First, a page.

Magazine article Business Credit

Brazilian Insolvency and Bankruptcy Law

Magazine article Business Credit

Brazilian Insolvency and Bankruptcy Law

Article excerpt

In January 2003, Luiz Ignacio Lula da Silva, the candidate of the populist Worker's Party, became president of Brazil, South America's largest nation. His election caused widespread speculation of what measures the da Silva government would adopt to protect Brazil's ailing economy, including the implementation of protectionist trade and investment legislation, and how his campaign rhetoric would affect the country's relations with the International Monetary Fund. Three months into his presidency, Mr. da Silva appears to have opted for a mainstream approach. However, the Brazilian economy still suffers from the adverse affects of the past several years and the negative impact of the Argentine crisis. As a result, foreign creditors may find themselves embroiled in insolvency and bankruptcy proceedings filed by Brazilian debtors.

This article examines the procedural aspects of Brazilian insolvency and bankruptcy law, focusing on bankruptcy legislation.


Insolvency and bankruptcy proceedings are predominantly governed by Decree Law 7661, originally promulgated in 1945, as amended by Law 7274 of December 10, 1984, Decree 2279 of 1985 and Law 8131 of December 1990 (hereinafter collectively referred to the "Bankruptcy Law").The Bankruptcy Law is supplemented by provisions of the Civil and the Commercial Codes.

Brazilian law prescribes that a debtor's assets generally guarantee payment of its debts, unless a particular creditor has been afforded a preference by law or contract. (Civil Code, Article 1556.)

The Bankruptcy Law distinguishes between bankruptcy and insolvency proceedings. Commercial bankruptcy is only available to business debtors, including sole proprietors. Bankruptcy proceedings involving non-commercial entities and individuals are regulated by the Civil Code and the Code of Civil Procedure.

Once bankruptcy proceedings are initiated, the bankruptcy court is afforded ancillary jurisdiction over all issues related to the assets in bankruptcy. All creditors must participate in such proceedings (Bankruptcy Law, Article 23). Although secured creditors are protected by security and mortgage interests, and as such are not directly affected by bankruptcy proceedings, it is noteworthy that Brazilian law greatly erodes such interests by affording other creditors priority over secured interests. (See, Section VI, supra.)


Insolvency proceedings allow the debtor to enter into a period of reorganization. Brazilian doctrine defines reorganization as a judicial indulgence granted to commercial debtors to partially discharge or postpone the payment of their obligations for purposes of avoiding or staying a potential bankruptcy.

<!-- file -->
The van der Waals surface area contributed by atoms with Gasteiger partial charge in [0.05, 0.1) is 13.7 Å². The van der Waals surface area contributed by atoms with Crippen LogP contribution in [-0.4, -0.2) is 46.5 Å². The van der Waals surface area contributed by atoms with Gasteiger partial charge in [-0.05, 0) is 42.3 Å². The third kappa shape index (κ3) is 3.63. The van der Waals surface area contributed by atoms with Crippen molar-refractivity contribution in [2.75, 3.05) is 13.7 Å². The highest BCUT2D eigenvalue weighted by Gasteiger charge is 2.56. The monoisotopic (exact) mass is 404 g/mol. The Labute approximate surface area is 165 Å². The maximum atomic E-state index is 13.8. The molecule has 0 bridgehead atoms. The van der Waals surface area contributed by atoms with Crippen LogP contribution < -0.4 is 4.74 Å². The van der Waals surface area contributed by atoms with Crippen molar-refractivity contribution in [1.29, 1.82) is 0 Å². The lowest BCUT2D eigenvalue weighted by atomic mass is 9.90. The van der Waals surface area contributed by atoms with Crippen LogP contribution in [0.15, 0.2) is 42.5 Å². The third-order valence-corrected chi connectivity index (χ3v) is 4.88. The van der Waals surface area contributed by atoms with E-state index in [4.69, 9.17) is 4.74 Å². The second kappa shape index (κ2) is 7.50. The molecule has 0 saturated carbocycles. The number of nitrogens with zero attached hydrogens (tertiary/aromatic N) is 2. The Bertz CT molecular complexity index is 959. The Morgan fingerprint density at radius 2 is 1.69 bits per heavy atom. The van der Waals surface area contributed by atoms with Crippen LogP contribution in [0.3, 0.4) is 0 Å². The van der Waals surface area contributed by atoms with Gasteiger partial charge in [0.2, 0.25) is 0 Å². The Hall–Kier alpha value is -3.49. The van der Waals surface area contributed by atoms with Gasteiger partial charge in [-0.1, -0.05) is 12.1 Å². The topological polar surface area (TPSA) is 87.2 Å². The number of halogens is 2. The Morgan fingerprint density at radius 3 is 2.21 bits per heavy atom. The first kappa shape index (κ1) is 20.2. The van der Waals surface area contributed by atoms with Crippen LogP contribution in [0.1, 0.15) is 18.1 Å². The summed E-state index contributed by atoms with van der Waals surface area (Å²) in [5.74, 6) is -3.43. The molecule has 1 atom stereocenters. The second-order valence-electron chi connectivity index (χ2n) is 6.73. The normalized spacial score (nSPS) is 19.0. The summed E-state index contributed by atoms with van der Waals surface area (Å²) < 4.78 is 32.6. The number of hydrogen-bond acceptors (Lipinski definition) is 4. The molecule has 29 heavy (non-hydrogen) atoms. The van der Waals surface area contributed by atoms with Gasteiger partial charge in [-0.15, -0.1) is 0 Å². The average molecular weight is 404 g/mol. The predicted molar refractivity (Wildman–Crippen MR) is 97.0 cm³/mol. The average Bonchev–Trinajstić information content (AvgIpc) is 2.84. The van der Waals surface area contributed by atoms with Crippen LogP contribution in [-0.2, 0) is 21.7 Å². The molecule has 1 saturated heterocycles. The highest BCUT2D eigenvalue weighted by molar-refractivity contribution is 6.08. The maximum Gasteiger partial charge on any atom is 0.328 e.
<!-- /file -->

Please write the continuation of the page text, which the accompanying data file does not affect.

The Bankruptcy Law contemplates two types of reorganization: "preventive" reorganization to avoid bankruptcy; and 2) "suspensive" reorganization to stay ongoing bankruptcy proceedings and to avoid the liquidation of the debtor.

A. Preventive Reorganization

The debtor is the only party that may request a preventive reorganization. The appropriate motion should be filed with the court of general jurisdiction where the debtor is located. In Brazil, there are no specific bankruptcy courts. If the debtor has various establishments, the motion should be filed where its principal place of business is located.

The motion must substantiate the debtor's state of insolvency. The debtor shall attach the following documents: (1) articles of incorporation or similar documents proving that the debtor has been in existence for over two years; (2) the entity's partnership agreement or current bylaws; (3) authenticated/audited balance sheets (not required for small companies, as defined by law); (4) proof that no protested documents exist-protests filed within the 30-day period prior to filing the motion are admissible; (5) proof that the debtor and its principals have not been convicted of fraud or other financial crimes proscribed by the Bankruptcy Law; (6) evidence that the debtor has not filed for preventive reorganization during the preceding five years; (7) verification that the debtor's assets are sufficient to satisfy at least 50 percent of its unsecured debts; (8) evidence that the debtor will be able to become a viable entity after conclusion of the reorganization; (9) an inventory of all assets; (10) a list of debts; (11) a list of creditors, indicating the addresses thereof and the nature and amount of the debts; and (12) a proposed payment schedule. …

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